March was the toughest, though. Without a doubt. I’m very confident that this part of my life has been used by God and will continue to be used by Him because otherwise…I just don’t have a clue why it had to happen. So, I met my best friends in Junior High. They had all gone to a different Elementary school in the district than me  ( they all had grown up together) and when I met them in band, they welcomed me into their circle right away. Bunch of personalities they were. We were always laughing, making jokes, being crazy hormonal acne covered teenagers. Invincible and the smartest things on earth, we trudged through classes…and spent the afternoons playing airsoft, watching TV and playing Halo 2. March rolled around and we all day-dreamed of Summer and tried to not pee ourselves with the reality of High school around the corner. There were 7 of us in  that tight knit group. And on March 22, there were 6. We all had 7th period together and didn’t think much of it when he wasn’t there that Thursday. That night my best friend’s mom called to talk to my mom. I didn’t think much of it when I handed the phone to my mom and ran up to my room to continue playing computer games. And when my mom called me downstairs and told me that he had committed suicide, I couldn’t stop thinking. My best friend came over that night with her mom. We all talked for a little bit, then my friend and I ran upstairs and sat on my bed, like we usually did on sleepovers, but instead of talking about boys and school, we talked about him and avoided the question we both were thinking: why?

I had no idea that people could reach such a low point in their lives. I knew people died, but  I didn’t know some people chose to. The six of us, with the floor taken out from underneath us, held on to each other; as we faced a world that remained silent to issues such as suicide and cutting. We held on to each other as we cried, laughed, did memorials, shared stories. When you love someone, tell them, even if you know they already know: hearing you say that you love them will give them something to hold on to when they reach low points in life. I don’t know who I would be today if  I hadn’t gone through this. I experienced some of my darkest nights that summer. I would not have made it without those six amazing, strong individuals who I will always have a very unique bond with because of those months. I lost touch with a few of them but they will always, always be in my heart. I would not have made it if my mom hadn’t taken me to counseling. I can’t stress it enough, you can’t do this alone. Get help. You are worth it.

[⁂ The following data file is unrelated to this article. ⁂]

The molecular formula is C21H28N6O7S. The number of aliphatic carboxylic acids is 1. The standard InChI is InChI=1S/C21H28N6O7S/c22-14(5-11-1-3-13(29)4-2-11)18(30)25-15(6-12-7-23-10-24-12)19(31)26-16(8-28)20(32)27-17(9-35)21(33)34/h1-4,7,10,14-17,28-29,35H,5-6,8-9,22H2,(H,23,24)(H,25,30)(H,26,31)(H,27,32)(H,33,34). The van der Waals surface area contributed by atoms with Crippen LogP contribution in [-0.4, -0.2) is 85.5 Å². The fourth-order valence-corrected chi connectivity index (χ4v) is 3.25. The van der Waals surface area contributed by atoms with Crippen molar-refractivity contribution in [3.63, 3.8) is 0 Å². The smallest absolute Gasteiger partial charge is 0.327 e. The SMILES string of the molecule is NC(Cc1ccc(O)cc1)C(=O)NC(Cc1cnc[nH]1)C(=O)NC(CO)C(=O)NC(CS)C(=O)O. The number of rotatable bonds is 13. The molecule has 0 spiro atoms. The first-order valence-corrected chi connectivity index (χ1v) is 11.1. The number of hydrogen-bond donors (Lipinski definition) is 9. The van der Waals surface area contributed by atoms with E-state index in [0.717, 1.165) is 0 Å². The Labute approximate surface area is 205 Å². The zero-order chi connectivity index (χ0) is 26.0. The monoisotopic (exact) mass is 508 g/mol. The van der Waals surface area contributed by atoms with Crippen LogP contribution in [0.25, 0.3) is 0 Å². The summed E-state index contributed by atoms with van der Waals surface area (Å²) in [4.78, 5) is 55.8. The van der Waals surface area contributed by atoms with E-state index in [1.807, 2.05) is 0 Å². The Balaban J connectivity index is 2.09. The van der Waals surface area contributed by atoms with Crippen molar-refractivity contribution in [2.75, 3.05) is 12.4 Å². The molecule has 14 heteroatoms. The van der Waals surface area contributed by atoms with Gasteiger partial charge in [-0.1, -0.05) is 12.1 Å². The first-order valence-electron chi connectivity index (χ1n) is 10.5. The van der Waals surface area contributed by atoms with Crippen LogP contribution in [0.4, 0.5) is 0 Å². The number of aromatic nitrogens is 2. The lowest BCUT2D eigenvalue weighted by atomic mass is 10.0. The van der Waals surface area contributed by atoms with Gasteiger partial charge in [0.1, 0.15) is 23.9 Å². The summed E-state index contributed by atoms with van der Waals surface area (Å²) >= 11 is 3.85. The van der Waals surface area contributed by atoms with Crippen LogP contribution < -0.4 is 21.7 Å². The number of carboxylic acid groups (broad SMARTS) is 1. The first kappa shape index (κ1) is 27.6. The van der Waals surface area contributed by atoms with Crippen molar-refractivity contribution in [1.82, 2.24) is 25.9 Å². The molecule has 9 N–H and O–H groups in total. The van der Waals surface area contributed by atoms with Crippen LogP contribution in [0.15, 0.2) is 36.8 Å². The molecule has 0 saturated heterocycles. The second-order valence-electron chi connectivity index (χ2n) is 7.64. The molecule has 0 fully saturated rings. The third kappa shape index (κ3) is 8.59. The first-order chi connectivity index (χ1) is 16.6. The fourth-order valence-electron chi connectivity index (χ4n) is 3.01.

March 22, 2007 (3/22/07) will always haunt me. A few months after it happened, I found  a verse in Lamentations, Chapter 3, verse 22.

“Because of the Lord’s great love; We are not consumed for his compassion never fail; they are new every morning. Great is your faithfulness.”

The verse before it says “Yet this call I to mind and therefore I have hope…”

Because God  loves me, I have not and will not be consumed by grief, sin, lust, depression, addiction or the world. His compassion for me never falters, never gives up. He loves me the same each morning, now that’s what faithfulness is. When dogs die, and pastors fail us, and friends die. God is the constant presence of hope and love. Not the kid on the ant hill, but the Father whose heart breaks for the sin and brokeness of the world. He takes the ashes, and creates beauty out of it.

“Lord you took up my case, you redeemed my life.” Lam 3:58